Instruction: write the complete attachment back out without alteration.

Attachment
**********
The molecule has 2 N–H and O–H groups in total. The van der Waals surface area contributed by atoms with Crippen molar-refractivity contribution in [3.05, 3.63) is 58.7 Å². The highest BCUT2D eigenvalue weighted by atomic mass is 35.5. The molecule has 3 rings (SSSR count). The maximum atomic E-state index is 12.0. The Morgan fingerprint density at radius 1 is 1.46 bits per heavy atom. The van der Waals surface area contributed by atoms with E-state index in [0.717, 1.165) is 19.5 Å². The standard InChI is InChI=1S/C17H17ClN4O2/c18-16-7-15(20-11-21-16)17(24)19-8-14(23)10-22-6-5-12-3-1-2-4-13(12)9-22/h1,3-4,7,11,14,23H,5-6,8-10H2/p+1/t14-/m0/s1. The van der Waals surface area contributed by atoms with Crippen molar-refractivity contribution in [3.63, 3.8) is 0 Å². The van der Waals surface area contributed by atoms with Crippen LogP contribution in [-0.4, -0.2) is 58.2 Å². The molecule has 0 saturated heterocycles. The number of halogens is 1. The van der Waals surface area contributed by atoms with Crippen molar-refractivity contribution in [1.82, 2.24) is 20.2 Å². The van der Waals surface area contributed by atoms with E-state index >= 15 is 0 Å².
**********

The molecule has 2 N–H and O–H groups in total. The van der Waals surface area contributed by atoms with Crippen molar-refractivity contribution in [3.05, 3.63) is 58.7 Å². The highest BCUT2D eigenvalue weighted by atomic mass is 35.5. The molecule has 3 rings (SSSR count). The maximum atomic E-state index is 12.0. The Morgan fingerprint density at radius 1 is 1.46 bits per heavy atom. The van der Waals surface area contributed by atoms with E-state index in [0.717, 1.165) is 19.5 Å². The standard InChI is InChI=1S/C17H17ClN4O2/c18-16-7-15(20-11-21-16)17(24)19-8-14(23)10-22-6-5-12-3-1-2-4-13(12)9-22/h1,3-4,7,11,14,23H,5-6,8-10H2/p+1/t14-/m0/s1. The van der Waals surface area contributed by atoms with Crippen molar-refractivity contribution in [3.63, 3.8) is 0 Å². The van der Waals surface area contributed by atoms with Crippen LogP contribution in [-0.4, -0.2) is 58.2 Å². The molecule has 0 saturated heterocycles. The number of halogens is 1. The van der Waals surface area contributed by atoms with Crippen molar-refractivity contribution in [1.82, 2.24) is 20.2 Å². The van der Waals surface area contributed by atoms with E-state index >= 15 is 0 Å².